The quality of its leadership is one of the most important criteria for the growth and health of any organization, and that includes the church. St. Paul wanted congregations to be slow and cautious in lifting people up and investing authority in them. Bad leaders can damage an organization, perhaps cripple it permanently. Even worse are leaders who go off-message and spread false teachings. That can cause eternal spiritual harm to people.
St. Paul wrote three letters to some younger pastors whom he was personally training. These priceless New Testament documents are full of timeless wisdom for the church’s permanent task of finding, recruiting, training, and equipping the best leaders possible. Paul’s advice to congregations was to make sure to study a candidate’s home life: “He must manage his own family well and see that his children obey him, and he must do so in a manner worthy of full respect. (If anyone does not know how to manage his own family, how can he take care of God’s church?)” (1 Timothy 3:4,5).
If a dad gets ignored and pushed around by his teenagers, he won’t be able to exert a firm hand in managing a larger group. If he makes his wife miserable, how do you suppose he will treat the women in the congregation? If he is in personal bankruptcy, how can he oversee the church’s finances? This is no disrespect to people who struggle with the above three weaknesses. Jesus loves them too.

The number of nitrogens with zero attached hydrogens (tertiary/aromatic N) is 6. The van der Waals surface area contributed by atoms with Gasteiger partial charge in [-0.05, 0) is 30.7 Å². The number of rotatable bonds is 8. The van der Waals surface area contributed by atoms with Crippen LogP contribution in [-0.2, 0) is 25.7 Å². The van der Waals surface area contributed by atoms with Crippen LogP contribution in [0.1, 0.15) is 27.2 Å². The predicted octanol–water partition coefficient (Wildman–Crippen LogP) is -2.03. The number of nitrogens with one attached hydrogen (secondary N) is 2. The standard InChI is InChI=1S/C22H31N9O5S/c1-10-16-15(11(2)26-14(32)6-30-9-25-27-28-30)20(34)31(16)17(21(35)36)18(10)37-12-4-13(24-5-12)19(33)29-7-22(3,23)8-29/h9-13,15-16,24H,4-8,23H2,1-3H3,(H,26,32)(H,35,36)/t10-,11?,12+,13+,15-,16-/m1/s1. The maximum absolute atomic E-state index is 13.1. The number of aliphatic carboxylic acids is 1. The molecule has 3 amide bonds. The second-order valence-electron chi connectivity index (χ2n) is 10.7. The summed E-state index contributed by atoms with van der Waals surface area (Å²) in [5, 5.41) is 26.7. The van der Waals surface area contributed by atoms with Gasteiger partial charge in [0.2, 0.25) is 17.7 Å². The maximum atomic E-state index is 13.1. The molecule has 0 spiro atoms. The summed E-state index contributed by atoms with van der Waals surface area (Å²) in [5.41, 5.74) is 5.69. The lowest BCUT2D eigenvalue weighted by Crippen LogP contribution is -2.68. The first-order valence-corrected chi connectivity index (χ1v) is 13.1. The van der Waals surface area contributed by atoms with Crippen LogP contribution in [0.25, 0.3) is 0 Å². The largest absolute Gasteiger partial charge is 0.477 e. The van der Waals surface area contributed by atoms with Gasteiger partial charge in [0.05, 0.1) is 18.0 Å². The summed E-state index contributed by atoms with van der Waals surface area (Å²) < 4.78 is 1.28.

But they shouldn’t be leaders of the church.
Pastor Mark Jeske brought the good news of Jesus Christ to viewers of Time of Grace for 18 years. He is currently the senior pastor at St. Marcus Church, a thriving multicultural congregation in Milwaukee, Wisconsin. Mark is the author of several books and dozens of devotional booklets on various topics. He and his wife, Carol, have four adult children.
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